• Included Apple 512k ROM. I’ve been told it tested good before shipping (could have gone bad since but I think unlikely)
  • Did not include RAM. RAM I’m using works in my IIci and my IIsi. I’ve tried 70ns in both 1MB and 4MB, always multiples of four at a time. Not mixing sizes. When ram is missing/incomplete/definitely incompatible, I get an immediate crash sound.
  • Nothing is socketed except for the video ROM.

SE/30 Symptoms
  • Semasimac screen: characteristic vertical lines with a different “texture” towards the centre third of the screen
  • No boot chime or other “physical” activity (does not attempt to boot)
  • Sound works: crash sound plays when pressing interrupt button (is this in the ROM??)
  • Crash sound on power up if no ram (or wrong ram) is installed
  • CPU clock signal not super-clean (C16M). Crystal signal to UE10 looks OK.
  • Activity on all data and most address lines: no activity on A0 and A1, unless interrupt pressed - normal for ROM? (Rom A0+1 pins NC on SE/30 schematic..?)
  • Even-numbered data lines have identical activity to one another (not checked all; D0,2,4,6 are identical to each other, as are D16,18,20,22)
  • Odd-numbered data lines also have identical activity (not checked all; D1,3,5,7 are identical)
    • To do: check this behaviour after pressing interrupt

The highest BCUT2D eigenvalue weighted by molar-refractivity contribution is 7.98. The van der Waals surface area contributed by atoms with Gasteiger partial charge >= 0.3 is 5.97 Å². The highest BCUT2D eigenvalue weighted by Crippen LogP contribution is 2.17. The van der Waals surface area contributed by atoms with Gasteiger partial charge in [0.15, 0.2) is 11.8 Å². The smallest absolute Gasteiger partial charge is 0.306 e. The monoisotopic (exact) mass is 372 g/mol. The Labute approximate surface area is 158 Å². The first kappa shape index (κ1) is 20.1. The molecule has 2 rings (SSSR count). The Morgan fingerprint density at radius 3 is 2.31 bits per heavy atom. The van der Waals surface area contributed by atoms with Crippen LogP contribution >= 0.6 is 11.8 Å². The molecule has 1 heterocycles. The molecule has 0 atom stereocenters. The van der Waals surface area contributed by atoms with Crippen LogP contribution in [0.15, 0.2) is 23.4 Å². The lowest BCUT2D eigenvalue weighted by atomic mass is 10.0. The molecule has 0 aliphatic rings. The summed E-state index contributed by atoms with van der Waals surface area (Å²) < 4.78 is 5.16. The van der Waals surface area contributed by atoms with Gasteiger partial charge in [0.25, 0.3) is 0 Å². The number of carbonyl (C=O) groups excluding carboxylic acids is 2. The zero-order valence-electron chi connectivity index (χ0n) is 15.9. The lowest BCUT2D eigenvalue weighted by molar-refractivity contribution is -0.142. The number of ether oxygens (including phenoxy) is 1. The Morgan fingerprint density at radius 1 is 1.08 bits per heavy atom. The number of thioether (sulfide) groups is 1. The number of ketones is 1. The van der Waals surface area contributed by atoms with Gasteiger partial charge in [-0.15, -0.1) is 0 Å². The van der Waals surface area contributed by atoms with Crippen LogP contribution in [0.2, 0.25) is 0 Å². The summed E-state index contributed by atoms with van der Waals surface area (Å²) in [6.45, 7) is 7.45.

• Identical data activity confirmed using “math” on oscilloscope. Subtracting one from another gives a flatline.
  • UE8 and adjacent chips appear to be working
    • To do: confirm expected output from known input Note to self: Video section doesn’t interact with all data lines, only D24-D31
  • UG6, UG7 and UI8 and UH7 get quite hot when running outside of case with no fan.

Tried and checked so far
  • Re-cleaning in ultrasonic again - found some more goo under a chip, all seems clear now
  • Continuity checked and good on all data and address lines per matrix from redrawn SE/30 schematics
  • No shorts between adjacent or odd/even data lines
  • Video ROM appears to have activity on data and address lines but I can’t be sure because I’m measuring it in-circuit
  • Removing the video ROM didn’t change the symptoms (so above point likely irrelevant?)